Achieving international standardization is a significant step for any technology specification. It can only be attained by obtaining consensus on the importance of the work by representatives from the various national standards bodies that participate in the process. This status facilitates adoption across national borders and often becomes a strong factor for consideration into procurement preferences.
This milestone is the culmination of many years of effort by representatives from a collection of software vendors and user firms including Axway, Bank of America, Cisco, Credit Suisse, Cryptsoft, Deutsche Börse, JPMorgan Chase, Kaazing, Microsoft, Red Hat, Software AG, U.S. Department of Homeland Security, and VMware.
As long-term contributors to the effort, we are delighted to see AMQP 1.0 become an international standard. We support AMQP 1.0 in our products and encourage its support in upstream communities. Last month at the Red Hat Summit, we announced general availability of Red Hat’s integration and messaging technologies, Red Hat JBoss Fuse 6.1 and Red Hat JBoss A-MQ 6.1, which now include full support for AMQP 1.0. The upstream Apache Qpid project plans to develop a set of AMQP 1.0 clients for a range of languages including Java JMS, C, Python, PHP, Ruby and others. Collectively, this ecosystem of components provides customers with a flexible, standards-based, open-source messaging platform. We continue to see AMQP used in a broad range of scenarios, from traditional enterprise messaging to cloud-based applications and Internet-of-Things, and the momentum is growing.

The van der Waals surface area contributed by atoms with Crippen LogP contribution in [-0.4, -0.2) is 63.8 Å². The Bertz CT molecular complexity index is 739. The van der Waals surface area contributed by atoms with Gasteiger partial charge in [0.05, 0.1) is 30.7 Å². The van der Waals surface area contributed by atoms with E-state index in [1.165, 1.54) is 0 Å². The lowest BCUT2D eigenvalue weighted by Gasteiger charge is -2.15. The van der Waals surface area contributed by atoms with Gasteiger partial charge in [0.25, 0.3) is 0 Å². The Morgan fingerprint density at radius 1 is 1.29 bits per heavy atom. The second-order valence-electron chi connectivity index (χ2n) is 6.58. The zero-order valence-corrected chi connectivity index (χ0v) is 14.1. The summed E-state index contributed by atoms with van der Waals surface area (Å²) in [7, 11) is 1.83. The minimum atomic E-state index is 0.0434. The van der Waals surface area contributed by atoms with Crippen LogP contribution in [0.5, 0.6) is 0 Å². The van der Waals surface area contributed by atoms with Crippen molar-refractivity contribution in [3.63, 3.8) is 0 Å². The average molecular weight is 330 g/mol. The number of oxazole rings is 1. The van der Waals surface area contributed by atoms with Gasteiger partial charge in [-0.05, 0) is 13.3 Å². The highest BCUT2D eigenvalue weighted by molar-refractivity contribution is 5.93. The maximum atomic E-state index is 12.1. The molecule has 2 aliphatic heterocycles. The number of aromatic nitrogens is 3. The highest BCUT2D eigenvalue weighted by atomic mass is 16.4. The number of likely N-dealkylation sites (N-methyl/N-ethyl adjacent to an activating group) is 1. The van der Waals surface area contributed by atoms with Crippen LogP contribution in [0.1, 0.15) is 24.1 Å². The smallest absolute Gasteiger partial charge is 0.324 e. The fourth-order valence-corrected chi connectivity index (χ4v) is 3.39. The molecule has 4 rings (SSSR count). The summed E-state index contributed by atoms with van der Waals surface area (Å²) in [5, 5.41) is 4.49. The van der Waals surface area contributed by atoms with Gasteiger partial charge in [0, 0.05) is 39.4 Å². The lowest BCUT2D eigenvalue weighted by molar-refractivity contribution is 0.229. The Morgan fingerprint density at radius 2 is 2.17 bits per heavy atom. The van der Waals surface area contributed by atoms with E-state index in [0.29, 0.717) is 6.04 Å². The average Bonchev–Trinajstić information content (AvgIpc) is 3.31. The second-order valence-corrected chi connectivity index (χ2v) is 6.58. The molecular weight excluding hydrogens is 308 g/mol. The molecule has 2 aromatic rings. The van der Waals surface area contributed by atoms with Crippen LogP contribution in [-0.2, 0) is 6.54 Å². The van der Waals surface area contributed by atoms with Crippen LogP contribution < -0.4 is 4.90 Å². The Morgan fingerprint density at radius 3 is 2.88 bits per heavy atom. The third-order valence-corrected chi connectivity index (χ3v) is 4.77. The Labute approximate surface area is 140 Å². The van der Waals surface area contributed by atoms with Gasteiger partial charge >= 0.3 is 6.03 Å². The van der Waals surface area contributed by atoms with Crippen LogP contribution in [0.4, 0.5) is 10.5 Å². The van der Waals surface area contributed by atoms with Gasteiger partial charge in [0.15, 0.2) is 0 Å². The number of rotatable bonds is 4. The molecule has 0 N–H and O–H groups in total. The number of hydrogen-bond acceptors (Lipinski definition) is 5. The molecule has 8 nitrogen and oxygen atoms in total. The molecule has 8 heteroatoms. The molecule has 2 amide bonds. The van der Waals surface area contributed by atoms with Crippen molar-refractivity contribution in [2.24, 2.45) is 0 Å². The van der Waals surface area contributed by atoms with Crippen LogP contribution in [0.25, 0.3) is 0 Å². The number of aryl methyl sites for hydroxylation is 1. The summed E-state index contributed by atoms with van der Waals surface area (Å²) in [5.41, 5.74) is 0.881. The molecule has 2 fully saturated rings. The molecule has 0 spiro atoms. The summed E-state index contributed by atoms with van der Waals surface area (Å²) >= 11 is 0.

We look forward to continuing our work with the community to promote AMQP-based interoperability and innovation. To learn more about AMQP, visit http://amqp.org.